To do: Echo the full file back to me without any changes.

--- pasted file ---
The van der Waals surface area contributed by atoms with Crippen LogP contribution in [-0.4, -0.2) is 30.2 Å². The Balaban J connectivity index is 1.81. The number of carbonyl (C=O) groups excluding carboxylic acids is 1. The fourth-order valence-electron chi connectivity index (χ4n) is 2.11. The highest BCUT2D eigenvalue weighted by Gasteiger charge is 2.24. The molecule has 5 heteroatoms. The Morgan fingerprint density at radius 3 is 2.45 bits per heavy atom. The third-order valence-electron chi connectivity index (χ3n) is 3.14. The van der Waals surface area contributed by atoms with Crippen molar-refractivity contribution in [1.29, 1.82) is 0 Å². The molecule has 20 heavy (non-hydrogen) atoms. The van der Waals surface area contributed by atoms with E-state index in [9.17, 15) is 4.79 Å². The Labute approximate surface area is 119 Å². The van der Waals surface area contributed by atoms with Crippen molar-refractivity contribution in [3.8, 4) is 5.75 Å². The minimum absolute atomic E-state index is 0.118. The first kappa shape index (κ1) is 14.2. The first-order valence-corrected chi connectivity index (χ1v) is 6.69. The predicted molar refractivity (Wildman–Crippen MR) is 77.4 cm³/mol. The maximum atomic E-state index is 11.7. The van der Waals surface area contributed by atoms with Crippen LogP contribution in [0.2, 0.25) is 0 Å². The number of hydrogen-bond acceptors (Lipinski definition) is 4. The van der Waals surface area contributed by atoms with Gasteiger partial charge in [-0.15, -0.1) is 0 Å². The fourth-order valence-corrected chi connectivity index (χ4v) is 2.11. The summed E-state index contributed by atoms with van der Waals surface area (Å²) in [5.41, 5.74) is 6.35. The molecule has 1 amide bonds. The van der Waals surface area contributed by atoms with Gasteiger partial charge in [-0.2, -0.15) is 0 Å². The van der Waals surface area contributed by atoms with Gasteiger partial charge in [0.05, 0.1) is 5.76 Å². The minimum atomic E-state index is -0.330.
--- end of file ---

The van der Waals surface area contributed by atoms with Crippen LogP contribution in [-0.4, -0.2) is 30.2 Å². The Balaban J connectivity index is 1.81. The number of carbonyl (C=O) groups excluding carboxylic acids is 1. The fourth-order valence-electron chi connectivity index (χ4n) is 2.11. The highest BCUT2D eigenvalue weighted by Gasteiger charge is 2.24. The molecule has 5 heteroatoms. The Morgan fingerprint density at radius 3 is 2.45 bits per heavy atom. The third-order valence-electron chi connectivity index (χ3n) is 3.14. The van der Waals surface area contributed by atoms with Crippen molar-refractivity contribution in [1.29, 1.82) is 0 Å². The molecule has 20 heavy (non-hydrogen) atoms. The van der Waals surface area contributed by atoms with E-state index in [9.17, 15) is 4.79 Å². The Labute approximate surface area is 119 Å². The van der Waals surface area contributed by atoms with Crippen molar-refractivity contribution in [3.8, 4) is 5.75 Å². The minimum absolute atomic E-state index is 0.118. The first kappa shape index (κ1) is 14.2. The first-order valence-corrected chi connectivity index (χ1v) is 6.69. The predicted molar refractivity (Wildman–Crippen MR) is 77.4 cm³/mol. The maximum atomic E-state index is 11.7. The van der Waals surface area contributed by atoms with Crippen LogP contribution in [0.2, 0.25) is 0 Å². The number of hydrogen-bond acceptors (Lipinski definition) is 4. The van der Waals surface area contributed by atoms with Gasteiger partial charge in [-0.15, -0.1) is 0 Å². The fourth-order valence-corrected chi connectivity index (χ4v) is 2.11. The summed E-state index contributed by atoms with van der Waals surface area (Å²) in [5.41, 5.74) is 6.35. The molecule has 1 amide bonds. The van der Waals surface area contributed by atoms with Gasteiger partial charge in [-0.2, -0.15) is 0 Å². The van der Waals surface area contributed by atoms with Gasteiger partial charge in [0.05, 0.1) is 5.76 Å². The minimum atomic E-state index is -0.330.